Family, lawyers charged with stealing 23 homes in elaborate scam

California Atty. Gen. Kamala Harris, shown above, has accused a Fresno family and two attorneys of abusing a squatters-rights law to steal 23 California properties.
California Atty. Gen. Kamala Harris, shown above, has accused a Fresno family and two attorneys of abusing a squatters-rights law to steal 23 California properties.
(Eric Risberg / Associated Press)

In what they call an unprecedented case, authorities have accused six Fresno residents of abusing a squatters-rights law to steal no fewer than 23 properties across California.

The homes range from shacks in rural hamlets and a house near the Twenty Mule Team Museum in Boron to a condo near the yacht slips in Marina del Rey.

The defendants “lied to the courts” to stake claims to apparently abandoned homes in nine counties, California Atty. Gen. Kamala Harris said in a news release. Two of those arrested were lawyers, whose conduct, she said, “is even more offensive because they violated their ethical duty to be honest to the courts.”


Housing case: In the Jan. 18 Business section, an article said that six Fresno-area residents were accused of stealing 23 homes by abusing a law that allows squatters to take over abandoned homes. In fact, the defendants gained ownership of 18 homes by allegedly falsifying court filings.

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Five defendants were arrested Wednesday, of whom four remained in the Fresno county jail Friday morning. They were identified as Sandra Elaine Barton, 30; Christopher Spencer Barton, 31; and attorneys Sheldon W. Feigel, 50, and Craig M. Mortensen, 60.

Daniel Paul Vedenoff, 29, who is Sandra Barton’s boyfriend, was arrested and held overnight before bailing out on Thursday, according to Nicholas Pacilio, a Harris spokesman. Vedenoff couldn’t be reached for comment. The sixth defendant, Cambria Lisa Barton, 21, remained at large, Pacilio said.

A 144-page, 288-count complaint accuses the defendants of felonies including perjury, filing false court records and preparing false evidence -- allegedly phony documentation that persuaded judges to grant them title to the homes. They then sold or rented out the properties, Harris said.

An attorney for one of the arrested lawyers said his client disputed the allegations, which were filed after more than two years of investigation and came, he said, without any warning.

“To put it mildly, there is a disagreement here over what occurred,” said the defense attorney, H. Wayne Green of Clovis.


California’s adverse possession law allows individuals to take over other people’s abandoned real estate if a court finds certain conditions have been met. The requirements include openly claiming and improving the homes, paying property taxes that come due, and living in the houses or renting them out for five years.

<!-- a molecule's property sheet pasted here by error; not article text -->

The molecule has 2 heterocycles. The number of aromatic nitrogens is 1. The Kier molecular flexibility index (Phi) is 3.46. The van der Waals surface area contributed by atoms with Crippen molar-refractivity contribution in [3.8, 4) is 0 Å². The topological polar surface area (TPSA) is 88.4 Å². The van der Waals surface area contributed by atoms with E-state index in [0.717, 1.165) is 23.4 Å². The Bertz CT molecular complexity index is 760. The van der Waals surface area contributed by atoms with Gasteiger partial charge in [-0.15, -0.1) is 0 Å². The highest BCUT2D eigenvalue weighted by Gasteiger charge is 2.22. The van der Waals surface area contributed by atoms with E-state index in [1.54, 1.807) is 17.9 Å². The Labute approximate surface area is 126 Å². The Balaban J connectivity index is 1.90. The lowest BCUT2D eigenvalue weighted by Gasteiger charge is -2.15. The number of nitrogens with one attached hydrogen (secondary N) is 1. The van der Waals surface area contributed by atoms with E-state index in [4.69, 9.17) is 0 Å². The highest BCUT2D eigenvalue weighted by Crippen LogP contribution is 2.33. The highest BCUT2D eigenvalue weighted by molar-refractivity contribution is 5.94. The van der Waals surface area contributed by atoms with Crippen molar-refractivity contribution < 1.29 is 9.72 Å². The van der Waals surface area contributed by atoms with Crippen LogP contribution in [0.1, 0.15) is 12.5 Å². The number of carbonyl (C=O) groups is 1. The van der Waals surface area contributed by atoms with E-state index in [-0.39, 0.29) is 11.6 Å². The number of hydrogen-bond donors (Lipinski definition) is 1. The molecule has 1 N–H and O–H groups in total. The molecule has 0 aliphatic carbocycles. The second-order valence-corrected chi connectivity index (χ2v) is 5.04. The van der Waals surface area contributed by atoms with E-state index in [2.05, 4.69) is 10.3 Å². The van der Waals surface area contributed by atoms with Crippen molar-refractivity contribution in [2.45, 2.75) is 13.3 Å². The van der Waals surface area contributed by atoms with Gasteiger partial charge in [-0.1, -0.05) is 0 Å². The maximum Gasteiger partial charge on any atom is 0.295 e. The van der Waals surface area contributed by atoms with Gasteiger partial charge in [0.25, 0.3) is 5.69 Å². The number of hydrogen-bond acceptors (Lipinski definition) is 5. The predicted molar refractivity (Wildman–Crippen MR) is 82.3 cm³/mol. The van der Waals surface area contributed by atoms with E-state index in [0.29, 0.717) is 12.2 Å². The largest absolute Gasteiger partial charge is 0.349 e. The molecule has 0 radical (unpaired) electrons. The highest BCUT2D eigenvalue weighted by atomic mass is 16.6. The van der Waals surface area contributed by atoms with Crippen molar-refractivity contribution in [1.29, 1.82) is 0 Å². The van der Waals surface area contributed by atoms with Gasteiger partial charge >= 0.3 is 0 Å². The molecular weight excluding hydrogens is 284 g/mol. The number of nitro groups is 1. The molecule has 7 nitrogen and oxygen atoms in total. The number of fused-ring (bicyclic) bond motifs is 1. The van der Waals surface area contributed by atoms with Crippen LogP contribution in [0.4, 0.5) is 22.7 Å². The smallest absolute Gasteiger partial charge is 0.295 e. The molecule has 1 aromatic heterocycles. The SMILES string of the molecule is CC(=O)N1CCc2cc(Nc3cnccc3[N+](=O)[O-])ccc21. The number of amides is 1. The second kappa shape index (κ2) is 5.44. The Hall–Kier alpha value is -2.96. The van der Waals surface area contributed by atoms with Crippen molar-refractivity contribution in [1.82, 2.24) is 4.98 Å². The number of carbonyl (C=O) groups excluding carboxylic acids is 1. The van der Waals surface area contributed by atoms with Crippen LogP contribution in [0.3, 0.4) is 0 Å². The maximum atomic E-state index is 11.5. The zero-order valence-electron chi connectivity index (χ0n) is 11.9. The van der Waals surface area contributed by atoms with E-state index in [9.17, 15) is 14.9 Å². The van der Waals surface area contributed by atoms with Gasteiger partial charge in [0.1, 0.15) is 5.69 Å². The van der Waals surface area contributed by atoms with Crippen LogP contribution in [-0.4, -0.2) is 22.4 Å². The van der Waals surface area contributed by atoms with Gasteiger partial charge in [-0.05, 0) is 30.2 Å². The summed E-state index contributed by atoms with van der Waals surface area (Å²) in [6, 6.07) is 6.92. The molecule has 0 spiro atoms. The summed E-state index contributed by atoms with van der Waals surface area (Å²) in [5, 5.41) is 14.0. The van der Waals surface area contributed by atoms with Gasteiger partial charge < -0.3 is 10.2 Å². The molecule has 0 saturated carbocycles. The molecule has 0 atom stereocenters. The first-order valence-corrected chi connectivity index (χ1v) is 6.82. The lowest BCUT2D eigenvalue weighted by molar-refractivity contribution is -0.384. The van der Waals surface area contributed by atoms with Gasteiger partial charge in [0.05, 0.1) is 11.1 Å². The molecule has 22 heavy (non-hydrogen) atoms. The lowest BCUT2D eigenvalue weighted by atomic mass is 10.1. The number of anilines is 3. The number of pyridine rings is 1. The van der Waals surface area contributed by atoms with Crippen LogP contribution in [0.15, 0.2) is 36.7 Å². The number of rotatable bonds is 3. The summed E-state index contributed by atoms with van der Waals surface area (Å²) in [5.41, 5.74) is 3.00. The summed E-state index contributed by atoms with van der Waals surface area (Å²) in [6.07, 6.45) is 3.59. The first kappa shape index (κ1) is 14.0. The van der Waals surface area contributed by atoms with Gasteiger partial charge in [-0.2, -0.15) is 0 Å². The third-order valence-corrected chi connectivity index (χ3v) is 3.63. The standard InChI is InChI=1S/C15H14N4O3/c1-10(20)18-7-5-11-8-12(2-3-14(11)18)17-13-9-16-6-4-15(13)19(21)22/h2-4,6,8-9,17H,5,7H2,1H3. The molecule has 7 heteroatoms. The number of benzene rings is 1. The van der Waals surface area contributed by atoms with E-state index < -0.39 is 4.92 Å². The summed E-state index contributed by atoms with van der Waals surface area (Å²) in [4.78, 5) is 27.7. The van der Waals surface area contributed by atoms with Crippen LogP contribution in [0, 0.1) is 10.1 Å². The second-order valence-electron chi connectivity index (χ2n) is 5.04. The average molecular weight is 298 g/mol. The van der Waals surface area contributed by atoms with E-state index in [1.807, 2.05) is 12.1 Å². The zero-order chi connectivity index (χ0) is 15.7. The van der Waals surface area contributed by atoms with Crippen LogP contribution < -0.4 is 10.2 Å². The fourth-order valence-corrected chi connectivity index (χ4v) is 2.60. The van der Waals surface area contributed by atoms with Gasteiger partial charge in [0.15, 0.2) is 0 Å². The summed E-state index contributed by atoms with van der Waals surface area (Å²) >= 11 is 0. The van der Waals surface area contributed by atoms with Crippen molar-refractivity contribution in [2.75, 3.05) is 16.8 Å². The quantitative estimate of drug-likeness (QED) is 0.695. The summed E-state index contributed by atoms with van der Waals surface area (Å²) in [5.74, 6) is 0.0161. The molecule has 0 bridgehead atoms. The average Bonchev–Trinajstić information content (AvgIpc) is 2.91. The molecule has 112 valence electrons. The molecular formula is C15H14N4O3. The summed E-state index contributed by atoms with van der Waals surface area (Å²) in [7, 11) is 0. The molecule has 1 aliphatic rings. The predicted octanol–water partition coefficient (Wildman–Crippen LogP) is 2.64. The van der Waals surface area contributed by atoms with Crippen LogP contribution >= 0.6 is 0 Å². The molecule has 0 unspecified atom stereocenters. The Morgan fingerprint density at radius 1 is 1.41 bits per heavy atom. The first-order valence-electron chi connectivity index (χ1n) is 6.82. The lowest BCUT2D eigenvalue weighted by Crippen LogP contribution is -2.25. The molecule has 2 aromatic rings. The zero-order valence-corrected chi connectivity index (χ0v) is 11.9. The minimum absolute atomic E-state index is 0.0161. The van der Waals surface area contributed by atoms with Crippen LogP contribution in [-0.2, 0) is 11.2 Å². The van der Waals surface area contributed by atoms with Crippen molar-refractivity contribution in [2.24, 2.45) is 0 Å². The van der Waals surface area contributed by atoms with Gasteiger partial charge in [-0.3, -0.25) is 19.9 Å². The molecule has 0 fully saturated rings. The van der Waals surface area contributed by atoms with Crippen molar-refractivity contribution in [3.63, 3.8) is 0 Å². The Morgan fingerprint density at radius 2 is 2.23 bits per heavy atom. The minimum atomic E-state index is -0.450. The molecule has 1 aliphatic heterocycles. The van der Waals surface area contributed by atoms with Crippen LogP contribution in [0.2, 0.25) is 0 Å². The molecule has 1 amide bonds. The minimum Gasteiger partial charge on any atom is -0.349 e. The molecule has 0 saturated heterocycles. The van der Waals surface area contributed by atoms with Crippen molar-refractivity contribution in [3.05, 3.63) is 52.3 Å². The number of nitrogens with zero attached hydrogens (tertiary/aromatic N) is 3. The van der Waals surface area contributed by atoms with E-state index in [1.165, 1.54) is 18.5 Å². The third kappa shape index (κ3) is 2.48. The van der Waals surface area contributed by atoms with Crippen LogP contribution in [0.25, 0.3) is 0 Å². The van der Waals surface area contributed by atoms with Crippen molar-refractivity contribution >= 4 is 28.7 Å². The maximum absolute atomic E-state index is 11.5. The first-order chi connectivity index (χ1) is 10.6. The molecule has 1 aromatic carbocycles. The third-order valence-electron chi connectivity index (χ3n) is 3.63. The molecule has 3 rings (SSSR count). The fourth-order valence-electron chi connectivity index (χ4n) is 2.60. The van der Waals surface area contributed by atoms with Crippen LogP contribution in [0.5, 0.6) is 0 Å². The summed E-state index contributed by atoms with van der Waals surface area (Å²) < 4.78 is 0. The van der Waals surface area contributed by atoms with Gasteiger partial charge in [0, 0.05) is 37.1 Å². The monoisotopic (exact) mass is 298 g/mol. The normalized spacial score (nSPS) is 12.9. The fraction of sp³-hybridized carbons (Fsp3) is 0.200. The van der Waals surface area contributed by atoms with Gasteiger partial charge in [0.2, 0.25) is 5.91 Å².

Harris said the family, aided by the lawyers, did live in, fix up, and pay taxes on some of the homes -- but never for the required five years. The documentation was falsified extensively to make it appear as if that standard had been met, she said.

Pacilio said no lawyers had come forward representing the Bartons or Vedenoff.

Feigel’s lawyer, Mark W. Coleman of Fresno, described his client as a victim of the alleged scheme, not a perpetrator. He said Feigel had submitted the legal paperwork for only three of the 23 properties involved.

“He had no idea that the representations being made by his clients were false, if that is the case” Coleman said.

Defense attorney Green, representing Mortensen, said his client “wholeheartedly disagrees” with the accusation that he was part of a criminal scheme.

“It’s our position that he was a lawyer representing a client, and that he did not knowingly enter into any scheme to defraud anybody,” Green said. “He’s an honorable man who’s been in this community for over 30 years -- a good lawyer, well thought-of.”


Authorities said the alleged scheme, which dated back to 2006, was uncovered in 2010 when Nancy Zelepsky, the owner of a home in the Santa Barbara County town of Guadalupe, sought an equity loan and contacted a title company to check for liens against her property.

Zelepsky was notified that Sandra Barton had been listed as the deed holder of the home in July of that year through documents filed by Mortensen, Harris’ office said in a news release.

The Legal Aid Foundation of Santa Barbara County helped convince a court that Barton’s claim to the property was fraudulent and the judge restored ownership to Zelepsky, the news release said.

The court then notified the California State Bar regarding Mortensen and the attorney general’s office opened an investigation in June 2011.